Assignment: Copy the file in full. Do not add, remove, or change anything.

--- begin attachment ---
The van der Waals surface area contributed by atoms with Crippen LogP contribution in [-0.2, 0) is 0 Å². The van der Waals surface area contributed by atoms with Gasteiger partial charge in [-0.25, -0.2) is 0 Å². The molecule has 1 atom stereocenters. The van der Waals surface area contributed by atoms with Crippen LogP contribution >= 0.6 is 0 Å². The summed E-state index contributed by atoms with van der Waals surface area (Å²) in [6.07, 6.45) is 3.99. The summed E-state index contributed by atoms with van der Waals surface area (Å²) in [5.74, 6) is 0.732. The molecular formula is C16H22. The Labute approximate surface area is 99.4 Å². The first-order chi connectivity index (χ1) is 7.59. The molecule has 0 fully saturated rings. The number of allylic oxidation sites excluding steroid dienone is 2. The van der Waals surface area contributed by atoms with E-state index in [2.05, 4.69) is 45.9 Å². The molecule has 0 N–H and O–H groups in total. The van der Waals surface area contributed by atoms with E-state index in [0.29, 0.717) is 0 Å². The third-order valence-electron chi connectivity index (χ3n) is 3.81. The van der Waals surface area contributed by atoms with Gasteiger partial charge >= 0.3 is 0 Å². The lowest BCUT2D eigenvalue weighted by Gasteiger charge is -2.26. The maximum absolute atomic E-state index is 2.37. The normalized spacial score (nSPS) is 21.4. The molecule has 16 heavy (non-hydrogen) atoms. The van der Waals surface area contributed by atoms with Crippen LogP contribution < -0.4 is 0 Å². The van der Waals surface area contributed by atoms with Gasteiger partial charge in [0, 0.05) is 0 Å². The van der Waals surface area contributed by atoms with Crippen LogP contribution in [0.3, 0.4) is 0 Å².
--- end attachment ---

The van der Waals surface area contributed by atoms with Crippen LogP contribution in [-0.2, 0) is 0 Å². The van der Waals surface area contributed by atoms with Gasteiger partial charge in [-0.25, -0.2) is 0 Å². The molecule has 1 atom stereocenters. The van der Waals surface area contributed by atoms with Crippen LogP contribution >= 0.6 is 0 Å². The summed E-state index contributed by atoms with van der Waals surface area (Å²) in [6.07, 6.45) is 3.99. The summed E-state index contributed by atoms with van der Waals surface area (Å²) in [5.74, 6) is 0.732. The molecular formula is C16H22. The Labute approximate surface area is 99.4 Å². The first-order chi connectivity index (χ1) is 7.59. The molecule has 0 fully saturated rings. The number of allylic oxidation sites excluding steroid dienone is 2. The van der Waals surface area contributed by atoms with E-state index in [2.05, 4.69) is 45.9 Å². The molecule has 0 N–H and O–H groups in total. The van der Waals surface area contributed by atoms with E-state index in [0.29, 0.717) is 0 Å². The third-order valence-electron chi connectivity index (χ3n) is 3.81. The van der Waals surface area contributed by atoms with Gasteiger partial charge >= 0.3 is 0 Å². The lowest BCUT2D eigenvalue weighted by Gasteiger charge is -2.26. The maximum absolute atomic E-state index is 2.37. The normalized spacial score (nSPS) is 21.4. The molecule has 16 heavy (non-hydrogen) atoms. The van der Waals surface area contributed by atoms with Crippen LogP contribution < -0.4 is 0 Å². The van der Waals surface area contributed by atoms with Gasteiger partial charge in [0, 0.05) is 0 Å². The van der Waals surface area contributed by atoms with Crippen LogP contribution in [0.3, 0.4) is 0 Å².